Tom: We’re going to talk about some upcoming events at some places that might be in your backyard where you can get your film transferred properly.
Fisher: On the way on Extreme Genes, America’s Family History Show.
Segment 5 Episode 190
Host: Scott Fisher with guest Tom Perry
Fisher: And we are back, final segment of Extreme Genes, America’s Family History Show and ExtremeGenes.com. Fisher here, your Radio Roots Sleuth with Tom Perry the Preservation Authority from TMCPlace.com. And, Tom, you’re talking about some local places that do it right. And you’ve been searching a little bit. What did you discover?
Tom: We talk about the questions that you need to ask. This place I’m going to recommend for you right now, we’ve asked them questions, they’ve answered them correctly. I haven’t actually sent them anything to test them, but it seems like they really do your film properly. It’s called Roots Family History, is the name of the store. And they have one in Boise, Idaho and one in Brooklyn, New York, which are awesome places. And then I found another one in a suburb of St. Louis called Cintrex, C I N T R E X A V that’s super, super wonderful. So if those places are close to you, go and support your local businesses. If not, we’re still happy to do it for you. But just make sure you always ask the right questions, because we really recommend you stay local as much as possible. Keep your money in your area, because that’s the way to do things right. And also, there’s a couple of genealogy conventions coming up. There’s one in St George, Utah, in the first part of September to start looking forward to. And there’s also one called the Western Pennsylvania Genealogy Society that’s going to be August 30th through September 2nd, it’s called, “Building Bridges to The Past” and it’s a good one to go check if you’re going to be in that area. If you have in your area one that’s coming up that you work with a little societies, let us know so we can put in on the calendars. We have people that say to us when we’re talking to them, “Oh, did you go to such and such a genealogy convention?” “Oh, we didn’t even know it was there.” And it’s in your own back yard. So let us know, we’ll do everything we can to help you promote it, because we’re all about preserving the past and helping people get into it and get started.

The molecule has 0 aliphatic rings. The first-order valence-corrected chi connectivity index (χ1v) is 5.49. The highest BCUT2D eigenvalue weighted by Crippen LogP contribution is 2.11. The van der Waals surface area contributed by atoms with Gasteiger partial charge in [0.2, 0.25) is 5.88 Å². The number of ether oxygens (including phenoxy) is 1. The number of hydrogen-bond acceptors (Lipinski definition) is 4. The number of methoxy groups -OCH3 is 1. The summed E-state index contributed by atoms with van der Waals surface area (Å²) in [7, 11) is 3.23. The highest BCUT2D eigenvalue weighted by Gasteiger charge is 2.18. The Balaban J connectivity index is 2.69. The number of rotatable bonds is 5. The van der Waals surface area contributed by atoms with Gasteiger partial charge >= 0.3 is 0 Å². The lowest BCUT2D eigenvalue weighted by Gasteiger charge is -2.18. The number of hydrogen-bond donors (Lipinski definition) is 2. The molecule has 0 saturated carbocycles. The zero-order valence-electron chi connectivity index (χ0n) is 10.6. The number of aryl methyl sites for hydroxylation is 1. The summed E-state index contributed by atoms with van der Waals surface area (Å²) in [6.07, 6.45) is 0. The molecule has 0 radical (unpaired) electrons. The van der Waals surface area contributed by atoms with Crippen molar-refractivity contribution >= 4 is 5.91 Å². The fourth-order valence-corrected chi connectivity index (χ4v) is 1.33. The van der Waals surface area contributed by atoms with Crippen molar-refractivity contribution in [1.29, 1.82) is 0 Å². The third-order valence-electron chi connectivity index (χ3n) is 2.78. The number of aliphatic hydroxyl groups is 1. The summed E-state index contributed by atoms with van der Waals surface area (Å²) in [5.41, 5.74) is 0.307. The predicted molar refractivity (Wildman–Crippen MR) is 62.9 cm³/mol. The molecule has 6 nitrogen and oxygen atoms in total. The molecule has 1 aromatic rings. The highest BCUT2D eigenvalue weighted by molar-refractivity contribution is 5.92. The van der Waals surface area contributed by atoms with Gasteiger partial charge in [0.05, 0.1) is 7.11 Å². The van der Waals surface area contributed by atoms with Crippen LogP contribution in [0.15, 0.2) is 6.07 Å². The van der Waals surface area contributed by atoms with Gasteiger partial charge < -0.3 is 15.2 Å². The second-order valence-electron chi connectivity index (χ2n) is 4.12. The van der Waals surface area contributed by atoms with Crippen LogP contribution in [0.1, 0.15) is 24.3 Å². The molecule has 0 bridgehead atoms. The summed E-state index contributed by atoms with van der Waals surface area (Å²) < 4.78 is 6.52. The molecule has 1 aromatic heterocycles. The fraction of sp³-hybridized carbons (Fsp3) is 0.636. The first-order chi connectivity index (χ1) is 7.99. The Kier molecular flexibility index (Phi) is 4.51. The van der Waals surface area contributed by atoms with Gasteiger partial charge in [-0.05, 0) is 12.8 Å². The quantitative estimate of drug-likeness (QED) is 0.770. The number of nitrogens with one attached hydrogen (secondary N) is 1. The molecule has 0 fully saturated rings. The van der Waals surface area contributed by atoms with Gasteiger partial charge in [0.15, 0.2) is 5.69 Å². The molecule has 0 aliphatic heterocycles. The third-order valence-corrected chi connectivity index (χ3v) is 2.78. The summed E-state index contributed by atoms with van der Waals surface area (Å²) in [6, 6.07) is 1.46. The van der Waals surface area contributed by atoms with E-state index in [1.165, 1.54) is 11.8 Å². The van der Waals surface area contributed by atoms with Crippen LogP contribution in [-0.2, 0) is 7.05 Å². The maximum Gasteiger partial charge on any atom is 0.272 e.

Tom: Exactly. And you can always ask me questions at AskTom@TMCPlace.com, but if you want it quick, you do the Twitter page, because then I can get back to you instantly, and it’s really been a lot of fun. I’ve never really been a big Twitter person till lately, but it’s amazing how many people have come on, they ask questions. They send us links to things. And so, please, if you have something going on, let us know on our Twitter page, so we can let the world know and let the people in your backyard know that there’s something cool coming up.
Fisher: Tom, I understand you have a little update on the solar panels we talked about recently. Fill us in.
Tom: Absolutely. They’re doing some drills right now where they’re starting off. They’re doing Go Fund Me projects to get their solar panels up and going. So what they’re doing, they’re offering right now up to 75% off if you pre-order. And if something goes south, you always get your money back. These guys that do the Go Fund Me accounts are really, really good at making sure there’s not fraud and stuff out there. So this is really good. I saw these people down at the CES shows, so I know they’re legit.
Fisher: And just to remind everybody, these solar panels we’re talking about are ways by which you can charge your devices out in the wilderness.
Tom: So you’re for the campout, like you’re at a big family reunion, say, “Oh, I’d love to be scanning, I’d love to be using my iPhone, I’d love to be sharing my things, but we’re in the middle of nowhere and I can’t plug into the pine tree.”
Fisher: Right. [Laughs] Well, now you kind of can.
Tom: Exactly, you can, because they make little, teeny solar panels that are the size of your iPad. They make ones that are a little bit bigger, but they’re very portable. And you don’t have to have all these different devices. They have like the USB ports right in the solar panel. So you take it out, put it out a little bit away from the tree, plug in your laptop whatever you want to do, plug in your friend’s thing, burn DVDs for people, share your stuff. So it not like we’re in the wilderness, we can’t do this anymore.
Fisher: Incredible stuff. Thanks so much, Tom. We’ll see you again next week.
Tom: My pleasure.
Fisher: Hey, that’s a wrap for this week. Thanks so much for joining us. This segment has been brought to you by FamilySearch.org. And by the way, if you missed any part of the show or you’d like to hear it again, don’t forget the podcast comes out every Monday morning. You can catch that at ExtremeGenes.com. It’s on iTunes, it’s on iHeartRadio, it’s on TuneIn Radio, it’s all over the place, so we’d love to have you join us there and catch up on some old episodes as well. Don’t forget to sign up for our Weekly Genie newsletter at ExtremeGenes.com, it’s absolutely free. That too comes out on Monday mornings, all kinds of great links to all kinds of great stories, techniques, past interviews and my weekly column. Hey, don’t forget to tell your friends about the show. Spread the word! We’ll have some more great guests next week. We look forward to talking to you then. Take care. And remember, as far as everyone knows, we’re a nice, normal family!